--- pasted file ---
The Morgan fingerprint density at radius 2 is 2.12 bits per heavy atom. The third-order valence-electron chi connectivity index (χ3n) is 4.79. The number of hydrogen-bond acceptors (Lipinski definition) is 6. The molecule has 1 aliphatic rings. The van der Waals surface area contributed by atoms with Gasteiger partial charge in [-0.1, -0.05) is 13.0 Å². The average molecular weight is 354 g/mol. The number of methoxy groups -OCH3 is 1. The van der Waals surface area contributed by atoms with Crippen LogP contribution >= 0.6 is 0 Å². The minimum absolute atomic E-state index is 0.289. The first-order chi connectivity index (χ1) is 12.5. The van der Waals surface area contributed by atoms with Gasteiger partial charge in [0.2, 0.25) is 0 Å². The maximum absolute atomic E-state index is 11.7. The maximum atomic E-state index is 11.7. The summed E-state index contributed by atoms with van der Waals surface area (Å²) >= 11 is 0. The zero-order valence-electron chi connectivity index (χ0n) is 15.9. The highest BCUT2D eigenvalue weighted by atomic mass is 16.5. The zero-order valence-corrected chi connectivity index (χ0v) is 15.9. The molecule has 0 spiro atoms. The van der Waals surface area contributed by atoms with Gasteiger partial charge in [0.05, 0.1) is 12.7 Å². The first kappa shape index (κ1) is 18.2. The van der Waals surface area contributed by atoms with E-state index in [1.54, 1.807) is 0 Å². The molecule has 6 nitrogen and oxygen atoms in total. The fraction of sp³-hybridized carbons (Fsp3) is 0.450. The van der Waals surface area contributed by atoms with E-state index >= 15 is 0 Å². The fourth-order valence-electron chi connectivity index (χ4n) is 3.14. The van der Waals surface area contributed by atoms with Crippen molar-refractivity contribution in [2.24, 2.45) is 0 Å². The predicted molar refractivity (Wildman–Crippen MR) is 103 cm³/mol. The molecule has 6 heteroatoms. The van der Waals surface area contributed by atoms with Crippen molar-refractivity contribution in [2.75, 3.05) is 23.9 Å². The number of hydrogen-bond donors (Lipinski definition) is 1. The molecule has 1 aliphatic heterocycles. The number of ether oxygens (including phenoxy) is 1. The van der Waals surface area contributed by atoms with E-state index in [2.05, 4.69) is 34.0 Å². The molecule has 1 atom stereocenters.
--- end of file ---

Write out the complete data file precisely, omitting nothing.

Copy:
The Morgan fingerprint density at radius 2 is 2.12 bits per heavy atom. The third-order valence-electron chi connectivity index (χ3n) is 4.79. The number of hydrogen-bond acceptors (Lipinski definition) is 6. The molecule has 1 aliphatic rings. The van der Waals surface area contributed by atoms with Gasteiger partial charge in [-0.1, -0.05) is 13.0 Å². The average molecular weight is 354 g/mol. The number of methoxy groups -OCH3 is 1. The van der Waals surface area contributed by atoms with Crippen LogP contribution >= 0.6 is 0 Å². The minimum absolute atomic E-state index is 0.289. The first-order chi connectivity index (χ1) is 12.5. The van der Waals surface area contributed by atoms with Gasteiger partial charge in [0.2, 0.25) is 0 Å². The maximum absolute atomic E-state index is 11.7. The maximum atomic E-state index is 11.7. The summed E-state index contributed by atoms with van der Waals surface area (Å²) >= 11 is 0. The zero-order valence-electron chi connectivity index (χ0n) is 15.9. The highest BCUT2D eigenvalue weighted by atomic mass is 16.5. The zero-order valence-corrected chi connectivity index (χ0v) is 15.9. The molecule has 0 spiro atoms. The van der Waals surface area contributed by atoms with Gasteiger partial charge in [0.05, 0.1) is 12.7 Å². The first kappa shape index (κ1) is 18.2. The van der Waals surface area contributed by atoms with E-state index in [1.54, 1.807) is 0 Å². The molecule has 6 nitrogen and oxygen atoms in total. The fraction of sp³-hybridized carbons (Fsp3) is 0.450. The van der Waals surface area contributed by atoms with E-state index >= 15 is 0 Å². The fourth-order valence-electron chi connectivity index (χ4n) is 3.14. The van der Waals surface area contributed by atoms with Crippen molar-refractivity contribution in [2.24, 2.45) is 0 Å². The predicted molar refractivity (Wildman–Crippen MR) is 103 cm³/mol. The molecule has 6 heteroatoms. The van der Waals surface area contributed by atoms with Crippen molar-refractivity contribution in [2.75, 3.05) is 23.9 Å². The number of hydrogen-bond donors (Lipinski definition) is 1. The molecule has 1 aliphatic heterocycles. The number of ether oxygens (including phenoxy) is 1. The van der Waals surface area contributed by atoms with E-state index in [2.05, 4.69) is 34.0 Å². The molecule has 1 atom stereocenters.